The Seattle Storm defeated the Washington Mystics, 98-82, in Game 3 of the WNBA Finals at EagleBank Arena in Fairfax, Virginia, to complete a series sweep and capture their third WNBA title Wednesday night.
League MVP Breanna Stewart led the way with 30 points (11-of-22 shooting) and eight rebounds as she added Finals MVP honors to her stacked trophy case, while frontcourt running mate Natasha Howard poured in a playoff career-high 29 points to send the Mystics home empty-handed.
Sue Bird Officially Passes Torch to Breanna Stewart After Dominant Showing
Game 3 was a seminal moment for the Storm.
Not only did Stewart round out one of the most impressive individual seasons in recent memory, but Sue Bird (10 points, 10 assists) also padded her Hall of Fame-caliber resume with a third title after leading the Storm to championships in 2004 and 2010.
At 37 years old, Bird is no longer the engine that drives Seattle. Instead, that honor belongs to Stewart—the 24-year-old dynamo who appears poised to anchor Seattle's offense for another decade-plus.
Therein lies the beauty of Wednesday's result.
While Bird is inching toward the end of her legendary career, Stewart is just getting started. And if the 2018 season was any indication, Stewart is on track to cement herself as a Storm lifer the way Bird has since she arrived in the Pacific Northwest in 2002.
Mystics Must Find Answers Beyond Elena Delle Donne Next Season
Following Game 2, Elena Delle Donne stressed a need to diversify her scoring portfolio.
"I'm more than just a back-to-the-basket type of player. Playing in space opens up my teammates, also opens myself up," she said, according to ESPN.com's Kevin Pelton. "We've got to find a way to not become one-dimensional and just try to force it in. When that's not working, we've got to spread the floor and attack. Fouls are called when you're on the move, when you're attacking, but back to the basket, it's a lot easier for them to not call fouls."
However, the Mystics didn't have much success adhering to that strategy Wednesday.
The Storm contested seemingly every shot Delle Donne took, and she drew a crowd of defenders any time she received a pass—especially if it came below the free-throw line—to disrupt her rhythm and prevent the offense from flowing more easily through her teammates.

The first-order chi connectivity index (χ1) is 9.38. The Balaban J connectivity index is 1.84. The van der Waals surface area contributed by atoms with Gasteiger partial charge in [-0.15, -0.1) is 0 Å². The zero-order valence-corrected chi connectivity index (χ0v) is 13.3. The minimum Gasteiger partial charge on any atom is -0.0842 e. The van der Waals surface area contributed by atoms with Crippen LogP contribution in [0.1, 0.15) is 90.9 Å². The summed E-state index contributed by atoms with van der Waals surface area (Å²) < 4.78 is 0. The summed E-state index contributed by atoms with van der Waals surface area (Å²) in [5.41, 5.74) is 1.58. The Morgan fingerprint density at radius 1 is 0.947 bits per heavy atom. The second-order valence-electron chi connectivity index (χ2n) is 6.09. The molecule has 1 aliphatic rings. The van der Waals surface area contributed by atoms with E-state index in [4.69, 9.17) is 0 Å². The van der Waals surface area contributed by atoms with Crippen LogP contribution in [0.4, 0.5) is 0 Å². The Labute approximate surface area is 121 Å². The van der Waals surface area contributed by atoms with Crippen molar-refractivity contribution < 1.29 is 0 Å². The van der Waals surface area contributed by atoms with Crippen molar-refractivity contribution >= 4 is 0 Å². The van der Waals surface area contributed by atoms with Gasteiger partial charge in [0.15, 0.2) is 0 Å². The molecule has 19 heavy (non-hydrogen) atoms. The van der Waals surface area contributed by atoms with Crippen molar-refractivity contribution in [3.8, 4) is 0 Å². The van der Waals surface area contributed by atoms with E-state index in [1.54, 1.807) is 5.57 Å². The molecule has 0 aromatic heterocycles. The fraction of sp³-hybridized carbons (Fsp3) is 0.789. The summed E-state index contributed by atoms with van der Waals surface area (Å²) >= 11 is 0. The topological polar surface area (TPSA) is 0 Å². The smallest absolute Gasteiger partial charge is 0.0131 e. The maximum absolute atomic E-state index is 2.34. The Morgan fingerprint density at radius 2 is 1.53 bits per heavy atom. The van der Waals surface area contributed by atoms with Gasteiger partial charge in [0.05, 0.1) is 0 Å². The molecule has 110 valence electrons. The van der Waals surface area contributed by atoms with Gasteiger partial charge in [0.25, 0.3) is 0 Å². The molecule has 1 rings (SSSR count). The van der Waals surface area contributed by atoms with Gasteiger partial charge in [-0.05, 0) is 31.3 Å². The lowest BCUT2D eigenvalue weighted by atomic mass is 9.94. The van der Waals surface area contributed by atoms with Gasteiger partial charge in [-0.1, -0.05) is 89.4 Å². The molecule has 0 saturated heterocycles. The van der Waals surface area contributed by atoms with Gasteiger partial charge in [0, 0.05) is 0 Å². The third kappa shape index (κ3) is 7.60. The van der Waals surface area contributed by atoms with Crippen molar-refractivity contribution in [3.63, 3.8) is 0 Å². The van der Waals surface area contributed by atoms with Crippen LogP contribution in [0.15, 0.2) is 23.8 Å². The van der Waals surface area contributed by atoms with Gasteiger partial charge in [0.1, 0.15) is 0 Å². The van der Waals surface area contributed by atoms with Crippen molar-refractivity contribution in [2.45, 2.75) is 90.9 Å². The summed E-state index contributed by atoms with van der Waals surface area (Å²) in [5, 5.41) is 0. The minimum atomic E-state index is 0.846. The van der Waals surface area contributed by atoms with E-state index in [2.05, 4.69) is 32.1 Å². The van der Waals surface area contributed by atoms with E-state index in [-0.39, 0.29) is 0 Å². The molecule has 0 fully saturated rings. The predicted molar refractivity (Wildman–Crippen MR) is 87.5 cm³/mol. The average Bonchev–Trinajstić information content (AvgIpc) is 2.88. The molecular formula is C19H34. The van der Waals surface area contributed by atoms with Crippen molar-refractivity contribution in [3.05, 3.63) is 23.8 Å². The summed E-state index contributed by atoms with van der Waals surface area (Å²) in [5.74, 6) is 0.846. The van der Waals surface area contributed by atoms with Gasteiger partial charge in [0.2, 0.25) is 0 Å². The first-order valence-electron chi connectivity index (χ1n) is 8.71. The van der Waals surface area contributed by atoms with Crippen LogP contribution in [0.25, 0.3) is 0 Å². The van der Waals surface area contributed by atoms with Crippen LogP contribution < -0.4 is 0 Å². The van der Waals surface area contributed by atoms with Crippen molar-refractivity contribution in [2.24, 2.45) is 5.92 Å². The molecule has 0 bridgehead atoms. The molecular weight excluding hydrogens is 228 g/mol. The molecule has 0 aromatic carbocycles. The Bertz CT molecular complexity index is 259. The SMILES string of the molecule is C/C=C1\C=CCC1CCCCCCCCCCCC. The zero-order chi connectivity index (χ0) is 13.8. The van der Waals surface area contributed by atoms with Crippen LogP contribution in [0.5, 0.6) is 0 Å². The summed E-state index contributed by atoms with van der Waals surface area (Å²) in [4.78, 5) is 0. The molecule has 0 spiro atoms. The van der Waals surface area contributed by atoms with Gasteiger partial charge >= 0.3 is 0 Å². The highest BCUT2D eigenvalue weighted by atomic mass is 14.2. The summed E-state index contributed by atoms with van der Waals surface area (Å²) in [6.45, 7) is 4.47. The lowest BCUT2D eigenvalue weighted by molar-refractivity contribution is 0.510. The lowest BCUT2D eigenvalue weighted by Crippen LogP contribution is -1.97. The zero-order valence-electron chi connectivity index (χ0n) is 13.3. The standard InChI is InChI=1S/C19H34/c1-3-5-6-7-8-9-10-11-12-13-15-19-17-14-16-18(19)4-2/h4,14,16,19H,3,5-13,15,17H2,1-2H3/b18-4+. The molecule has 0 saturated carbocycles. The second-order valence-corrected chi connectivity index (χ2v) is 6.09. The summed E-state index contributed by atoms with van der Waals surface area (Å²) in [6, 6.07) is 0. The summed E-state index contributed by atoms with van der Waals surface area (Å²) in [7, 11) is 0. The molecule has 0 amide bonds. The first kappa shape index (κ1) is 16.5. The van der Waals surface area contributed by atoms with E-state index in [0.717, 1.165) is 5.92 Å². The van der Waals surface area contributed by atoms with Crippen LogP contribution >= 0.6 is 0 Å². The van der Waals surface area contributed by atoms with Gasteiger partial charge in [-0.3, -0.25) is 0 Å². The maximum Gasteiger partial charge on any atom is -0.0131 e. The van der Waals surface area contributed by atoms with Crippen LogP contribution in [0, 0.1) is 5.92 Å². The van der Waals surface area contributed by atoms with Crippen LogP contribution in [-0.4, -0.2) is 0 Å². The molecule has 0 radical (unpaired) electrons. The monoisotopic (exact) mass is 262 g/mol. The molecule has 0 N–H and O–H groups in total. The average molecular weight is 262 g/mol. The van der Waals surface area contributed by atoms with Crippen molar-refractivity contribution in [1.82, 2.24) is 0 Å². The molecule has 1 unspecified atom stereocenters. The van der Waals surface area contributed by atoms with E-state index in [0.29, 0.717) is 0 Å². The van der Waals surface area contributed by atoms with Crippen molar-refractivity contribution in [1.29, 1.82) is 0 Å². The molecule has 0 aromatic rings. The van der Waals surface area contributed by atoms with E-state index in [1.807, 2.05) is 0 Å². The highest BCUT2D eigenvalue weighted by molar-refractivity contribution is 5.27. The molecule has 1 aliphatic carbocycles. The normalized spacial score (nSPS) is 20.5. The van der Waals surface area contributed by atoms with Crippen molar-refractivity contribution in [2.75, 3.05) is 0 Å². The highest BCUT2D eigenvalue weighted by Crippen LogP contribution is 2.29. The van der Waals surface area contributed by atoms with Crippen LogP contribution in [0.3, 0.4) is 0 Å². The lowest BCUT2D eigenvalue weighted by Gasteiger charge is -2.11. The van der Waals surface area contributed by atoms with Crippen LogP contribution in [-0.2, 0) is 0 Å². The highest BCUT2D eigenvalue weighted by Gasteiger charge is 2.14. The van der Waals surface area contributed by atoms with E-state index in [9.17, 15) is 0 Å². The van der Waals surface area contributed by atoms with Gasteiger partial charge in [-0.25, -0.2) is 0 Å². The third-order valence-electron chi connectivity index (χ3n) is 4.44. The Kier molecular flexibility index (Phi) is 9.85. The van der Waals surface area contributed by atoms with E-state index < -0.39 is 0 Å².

While Delle Donne dropped 23 hard-earned points, the Mystics shot 34.8 percent from three one game after they missed all 16 of their long-range attempts. The Storm rotated seamlessly along the perimeter to limit the damage Delle Donne's supporting cast could inflict.
Delle Donne, Kristi Toliver (22 points) and Ariel Atkins (nine points) combined to make five of Washington's triples, while all other Mystics players combined for only three.
As those figures indicate, Washington has to regroup this offseason, learn from the problems that plagued the offense over the last three games and formulate ways to keep the offense humming even when Delle Donne can't get buckets at will.
Otherwise, hoisting the hardware the Storm captured Wednesday night could become something of a pipe dream.
Storm's Depth Proves They're a Dynasty in the Making
Stewart was the headliner, and for good reason.
But without Howard and Alysha Clark, the Storm wouldn't have ascended to the WNBA throne.
Howard, a double-double machine, cranked out her finest effort of the postseason with a title in sight, as she shot 11-of-14 from the floor. She also pulled down 14 boards, including six on the offensive glass, to generate a handful of extra possessions.
Speaking of tone-setting efforts, Clark stuffed the stat sheet with 15 points, nine rebounds and four assists. She came up with timely bucket after timely bucket whenever the Storm started to sputter.
With those two plugged in alongside Stewart, not to mention 2015 No. 1 overall pick Jewell Loyd, the Storm have a Big Three that can serve as the fulcrum of a potential dynasty.
Now all eyes will turn toward their quest for a repeat.
A championship parade in Seattle.